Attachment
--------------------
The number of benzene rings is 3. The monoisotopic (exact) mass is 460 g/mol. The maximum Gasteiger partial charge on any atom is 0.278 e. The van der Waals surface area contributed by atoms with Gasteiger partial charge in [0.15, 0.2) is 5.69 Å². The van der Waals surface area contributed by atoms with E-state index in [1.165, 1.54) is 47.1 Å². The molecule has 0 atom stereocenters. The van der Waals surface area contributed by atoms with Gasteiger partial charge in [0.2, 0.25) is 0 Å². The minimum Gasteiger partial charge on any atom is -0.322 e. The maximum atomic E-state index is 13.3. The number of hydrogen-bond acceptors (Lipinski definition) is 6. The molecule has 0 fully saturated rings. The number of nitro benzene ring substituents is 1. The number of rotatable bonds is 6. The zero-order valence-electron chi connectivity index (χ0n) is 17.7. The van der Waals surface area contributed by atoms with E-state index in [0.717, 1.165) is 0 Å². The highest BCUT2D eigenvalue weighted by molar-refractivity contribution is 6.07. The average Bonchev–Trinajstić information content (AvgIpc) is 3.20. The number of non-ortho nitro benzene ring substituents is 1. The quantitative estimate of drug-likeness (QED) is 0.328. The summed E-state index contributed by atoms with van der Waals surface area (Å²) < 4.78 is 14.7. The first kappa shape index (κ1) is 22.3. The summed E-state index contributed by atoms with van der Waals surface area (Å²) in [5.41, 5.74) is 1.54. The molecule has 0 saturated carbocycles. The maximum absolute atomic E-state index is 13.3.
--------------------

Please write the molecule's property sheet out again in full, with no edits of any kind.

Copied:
The number of benzene rings is 3. The monoisotopic (exact) mass is 460 g/mol. The maximum Gasteiger partial charge on any atom is 0.278 e. The van der Waals surface area contributed by atoms with Gasteiger partial charge in [0.15, 0.2) is 5.69 Å². The van der Waals surface area contributed by atoms with E-state index in [1.165, 1.54) is 47.1 Å². The molecule has 0 atom stereocenters. The van der Waals surface area contributed by atoms with Gasteiger partial charge in [0.2, 0.25) is 0 Å². The minimum Gasteiger partial charge on any atom is -0.322 e. The maximum atomic E-state index is 13.3. The number of hydrogen-bond acceptors (Lipinski definition) is 6. The molecule has 0 fully saturated rings. The number of nitro benzene ring substituents is 1. The number of rotatable bonds is 6. The zero-order valence-electron chi connectivity index (χ0n) is 17.7. The van der Waals surface area contributed by atoms with E-state index in [0.717, 1.165) is 0 Å². The highest BCUT2D eigenvalue weighted by molar-refractivity contribution is 6.07. The average Bonchev–Trinajstić information content (AvgIpc) is 3.20. The number of non-ortho nitro benzene ring substituents is 1. The quantitative estimate of drug-likeness (QED) is 0.328. The summed E-state index contributed by atoms with van der Waals surface area (Å²) < 4.78 is 14.7. The first kappa shape index (κ1) is 22.3. The summed E-state index contributed by atoms with van der Waals surface area (Å²) in [5.41, 5.74) is 1.54. The molecule has 0 saturated carbocycles. The maximum absolute atomic E-state index is 13.3.